Tenesha George – ‘A part of me believes that they should implement the charges on those parents because that means the parents are denying their children education. After all, education is of importance. If a child doesn’t receive a sound education in later days it may tell on the child. It may have an effect on the outer world of socialization for that child and that child may even feel worthless. On the other hand, the ministry doesn’t know what the parents have to do in order to get their children educated. Not sending them to school doesn’t make the parent a bad person, but if there is no valid reason charges should be implemented. Parents don’t have the right to keep a child from learning.’

Yuance Baird
Yuance Baird

Yuance Baird – ‘I think the ministry should investigate further because even if someone has problems they’re not always confident to open up about it to others. So before they decide to charge anyone let them first know the real reason. Just my thoughts.’

dianna-bruceDianna Bruce – ‘Well firstly I do agree with the Ministry of Education penalizing parents who decide to keep their child/ children away from school without a valid reason. The reason being that every child has the right to an education, by law. Taking away a child’s education is like taking away 3/4 of a child’s life. Especially if his or her education is taken away and is replaced with adult responsibilities. For cases where parents may remove their children from school because they cannot afford school essentials, subsidies should be provided. At least, a child should be able to acquire up to secondary education. No parent should hinder the educational development of any child.

Keisha Harrinandan
Keisha Harrinandan

Keisha Harrinandan – ‘Ok well I think that like everything else in life there is a good and a bad. The good part in this situation is that by implementing this, parents would go the mile to make sure that their kids get to school. Of course this would mean less dropouts, kids are encouraged to keep going towards their goals. I think it could help because at times you may find some parents may just not send them because they prefer them at home doing whatever. So it can show kids that the ministry is serious. On the other hand it can be hard on parents that can’t afford it, or are really trying but it may seem as though it’s an excuse to keep them home. So if they decide to implement charges I believe they must put in place proper systems to help parents so that they won’t have excuses. And their charges will actually make sense because now they won’t have any excuses to keep kids from school. Both parents and kids will see that the ministry is serious and that they care about their education.’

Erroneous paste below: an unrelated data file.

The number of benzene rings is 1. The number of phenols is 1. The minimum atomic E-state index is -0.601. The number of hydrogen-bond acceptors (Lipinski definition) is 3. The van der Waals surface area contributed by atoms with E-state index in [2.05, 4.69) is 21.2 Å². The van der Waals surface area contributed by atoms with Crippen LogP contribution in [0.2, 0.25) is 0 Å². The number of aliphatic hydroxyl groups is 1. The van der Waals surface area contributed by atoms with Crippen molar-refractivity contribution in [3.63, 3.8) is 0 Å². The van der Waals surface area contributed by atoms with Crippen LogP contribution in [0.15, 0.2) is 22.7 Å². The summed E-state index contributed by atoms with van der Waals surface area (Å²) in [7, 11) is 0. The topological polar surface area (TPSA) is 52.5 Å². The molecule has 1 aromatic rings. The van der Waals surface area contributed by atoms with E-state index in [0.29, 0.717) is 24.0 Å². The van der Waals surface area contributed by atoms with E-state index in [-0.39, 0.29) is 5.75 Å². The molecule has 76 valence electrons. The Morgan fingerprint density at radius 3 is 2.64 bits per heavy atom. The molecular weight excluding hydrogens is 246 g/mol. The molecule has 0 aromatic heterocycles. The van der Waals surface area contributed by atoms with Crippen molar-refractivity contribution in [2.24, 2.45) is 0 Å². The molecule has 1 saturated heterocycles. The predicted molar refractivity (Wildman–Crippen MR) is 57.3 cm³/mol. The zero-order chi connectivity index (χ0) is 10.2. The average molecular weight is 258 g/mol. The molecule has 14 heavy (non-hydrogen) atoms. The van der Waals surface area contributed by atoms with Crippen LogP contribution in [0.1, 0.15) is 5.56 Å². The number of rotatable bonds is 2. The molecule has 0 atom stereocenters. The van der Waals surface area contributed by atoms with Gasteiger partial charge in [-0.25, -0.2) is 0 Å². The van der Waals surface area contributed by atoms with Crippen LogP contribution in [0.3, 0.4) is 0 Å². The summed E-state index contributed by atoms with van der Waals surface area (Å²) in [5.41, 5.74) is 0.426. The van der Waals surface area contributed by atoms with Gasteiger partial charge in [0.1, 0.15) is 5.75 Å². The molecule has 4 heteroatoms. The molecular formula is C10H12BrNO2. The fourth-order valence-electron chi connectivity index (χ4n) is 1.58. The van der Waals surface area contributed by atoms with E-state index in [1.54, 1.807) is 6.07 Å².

Natasha Mokutnauth
Natasha Mokutnauth

Natasha Mokutnauth – ‘Truancy has always been a big issue especially in the rural areas of Guyana. I agree and support the Ministry of Education’s proposal to take action against parents whose children are absent without a valid reason. However, I believe that the parents should not just be placed before the court and asked to pay a fine. There should be counselling sessions to help parents to understand the importance of education and the consequences or disadvantages of children not receiving an education. One of my favourite quotes is: “Education is not preparation for life, it is life itself.” by John Dewey and I believe some parents need to be told this. While some may think everyone knows education is important, I have witnessed otherwise. Measures should also be put in place to deal with parents who after being charged, continue to keep their child/children away from school. There should also be follow up, at least every 2 to 3 months to not only check if the child has been attending school but to see how the child is coping, because children who are absent a lot will find it difficult to be at the same level with the others. With all the details fully analyzed, actions carefully thought about, this is a good initiative but it should be continuous.’